Today’s 5-second tactics
“It’s not that we have little time, but more that we waste a good deal of it.”
― Seneca (4 BC to 65 AD)
gm Margvelashvili, Giorgi
3rd Washington Int 2014.8.9 Position after Black’s 13th move (13…Qb6). This last move spoils a fully acceptable game, but no doubt Black simply did not anticipate White’s reply. In any case, if one does not castle early, your opponent will always hold you responsible…
HOW DOES WHITE GET A BIG EDGE?
im Cruz, Filemon
Aryan, Chopra (2246)
XL Obert Internacional Ciutat de Badalona-Memorial 2014.8.3 Position after 21 moves of play. Curiously, most of the previous moves had been played before, a somewhat dodgy line of the Spanish. No doubt this line appears time to time because of the sharp tactical themes associated with it.
Back to the position above: Black has intensified the fight with a sacrifice of an exchange on f3 and had just captured White’s pawn on d4 with his Bishop. Black intends to follow up with …Qd7 and pay the White monarch a short visit. While the Black threats are indeed real, Black has made the elementary mistake of ignoring his opponent’s threats…
WHITE TO PLAY AND WIN!
wim Hoang, Thi Nhu Y
wcm Tan, Li Ting
41st Olympiad W Tromso NO 2014.8.5 Position before Black’s 25th move. Dividing the game into sectors: on the Q-side everything seems stable; in the centre both sides are restrained; on the Kingside, the White pawns have been weakened. Guess what side Black will focus his play on?
BLACK TO PLAY AND WIN!
gm Kasimdzhanov, Rustam
41st Olympiad Open Tromso NO 2014.8.8 Position after 28 moves. A key game as Russia tried to capture its first Olympiad gold in almost a decade. Unfortunately, Kasimdzhanov was well prepared in the opening (better than Kramnik) and he started to apply pressure. Feeling the need to try to win for the team, Kramnik played too provocatively (his last move was 28…d4), a very risky thing to do against a fellow former world champion.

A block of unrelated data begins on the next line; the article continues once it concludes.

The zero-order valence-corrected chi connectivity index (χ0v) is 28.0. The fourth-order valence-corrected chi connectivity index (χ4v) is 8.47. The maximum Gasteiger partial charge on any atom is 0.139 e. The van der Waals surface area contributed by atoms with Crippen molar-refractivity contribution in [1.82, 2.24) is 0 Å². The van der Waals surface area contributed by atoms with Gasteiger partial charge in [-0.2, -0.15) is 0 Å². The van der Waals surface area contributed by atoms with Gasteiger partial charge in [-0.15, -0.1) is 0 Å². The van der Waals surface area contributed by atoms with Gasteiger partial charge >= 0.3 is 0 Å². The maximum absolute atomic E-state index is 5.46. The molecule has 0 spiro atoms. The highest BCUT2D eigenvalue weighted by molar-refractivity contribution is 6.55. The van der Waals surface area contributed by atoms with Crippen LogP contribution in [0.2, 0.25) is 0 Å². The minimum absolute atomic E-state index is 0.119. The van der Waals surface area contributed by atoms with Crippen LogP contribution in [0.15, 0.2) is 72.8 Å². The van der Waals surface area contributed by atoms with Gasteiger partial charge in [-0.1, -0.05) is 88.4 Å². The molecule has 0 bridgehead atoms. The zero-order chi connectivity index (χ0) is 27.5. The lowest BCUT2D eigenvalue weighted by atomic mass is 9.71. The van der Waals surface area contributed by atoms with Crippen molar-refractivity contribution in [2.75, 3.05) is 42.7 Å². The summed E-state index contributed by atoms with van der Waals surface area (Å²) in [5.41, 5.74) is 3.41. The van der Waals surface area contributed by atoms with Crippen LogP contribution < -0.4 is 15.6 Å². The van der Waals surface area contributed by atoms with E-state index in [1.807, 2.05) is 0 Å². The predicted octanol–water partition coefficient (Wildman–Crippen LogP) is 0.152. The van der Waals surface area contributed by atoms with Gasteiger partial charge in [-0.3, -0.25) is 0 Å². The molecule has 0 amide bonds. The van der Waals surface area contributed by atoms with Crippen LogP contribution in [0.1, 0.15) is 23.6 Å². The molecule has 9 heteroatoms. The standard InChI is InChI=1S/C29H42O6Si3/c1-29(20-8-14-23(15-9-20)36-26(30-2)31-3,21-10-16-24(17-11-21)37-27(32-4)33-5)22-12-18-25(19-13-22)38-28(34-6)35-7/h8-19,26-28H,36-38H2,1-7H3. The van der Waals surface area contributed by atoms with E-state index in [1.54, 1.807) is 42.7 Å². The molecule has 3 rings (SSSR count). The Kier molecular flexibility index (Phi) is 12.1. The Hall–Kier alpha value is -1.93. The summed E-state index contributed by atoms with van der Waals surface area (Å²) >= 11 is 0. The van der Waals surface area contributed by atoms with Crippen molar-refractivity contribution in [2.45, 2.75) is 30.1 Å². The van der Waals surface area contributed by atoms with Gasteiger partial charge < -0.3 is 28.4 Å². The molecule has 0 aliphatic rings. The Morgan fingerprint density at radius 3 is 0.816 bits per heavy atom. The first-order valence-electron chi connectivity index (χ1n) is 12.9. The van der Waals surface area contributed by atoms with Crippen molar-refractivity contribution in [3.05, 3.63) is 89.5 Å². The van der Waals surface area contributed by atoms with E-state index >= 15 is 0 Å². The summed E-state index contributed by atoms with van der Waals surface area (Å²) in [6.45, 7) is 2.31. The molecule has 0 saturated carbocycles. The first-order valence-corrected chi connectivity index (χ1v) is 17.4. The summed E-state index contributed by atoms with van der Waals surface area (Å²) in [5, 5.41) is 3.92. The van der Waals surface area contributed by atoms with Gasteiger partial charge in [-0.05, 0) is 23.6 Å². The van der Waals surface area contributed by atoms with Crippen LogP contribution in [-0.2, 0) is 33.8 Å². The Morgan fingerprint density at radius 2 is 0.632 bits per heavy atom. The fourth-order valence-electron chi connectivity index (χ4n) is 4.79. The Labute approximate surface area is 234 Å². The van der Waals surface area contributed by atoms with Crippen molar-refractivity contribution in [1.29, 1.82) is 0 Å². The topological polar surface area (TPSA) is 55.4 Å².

WHITE TO PLAY AND WIN!
3rd Washington Int 2014.8.9 Margvelashvili, Giorgi–Shetty, Atulya: 14.Nxe6! ( Black overlooked this crushing move. The Knight can not be taken because of 15.Qd7+ and 16.Qxe6) 14…Bc8!? 15.Nxg7+ Kf8 16.Nh5 and White had little difficulty winning the game (1-0, 28)
XL Obert Internacional Ciutat de Badalona-Memorial 2014.8.3 Aryan, Chopra–Cruz, Filemon: 22.Qg5!! A very strong move that soon ends the game. Apart from attacking the Knight on d5, White also plans to double Rooks with Rae1. 22… Bxa1 (This loses immediately. Better 22…Qd7, though what to do after 23.Rae1. Pray?) 23.Qxd5 Kh8 24.Re7! 1-0
41st Olympiad W Tromso NO 2014.8.5 Tan, Li Ting–Hoang, Thi Nhu Y: 25…Bxg3!! 26.Rh1 ( 26.Nxg3 Ngf4+ 27.Kf2 Qh4 etc ) 26…Bf4! 27.Nxf4 Ngxf4+ 28.Kf2 Rxc1 29.Bxc1 Qg5 30.Rg1 Nh3+ 31.Kf1 Qxg1+ 0-1
41st Olympiad Open Tromso NO 2014.8.8 Kasimdzhanov, Rustam–Kramnik, Vladimir: 29.Rxf7!! (A nasty surprise for Kramnik Taking with the Queen goes off to 30.Bxh7+ Kf8 31.Qd6+ etc; Not taking the Rook allows Black to double on the 7th. )29… Kxf7 30.Bxh7+ 1-0 The White Rook joins the hunt and mate is not far off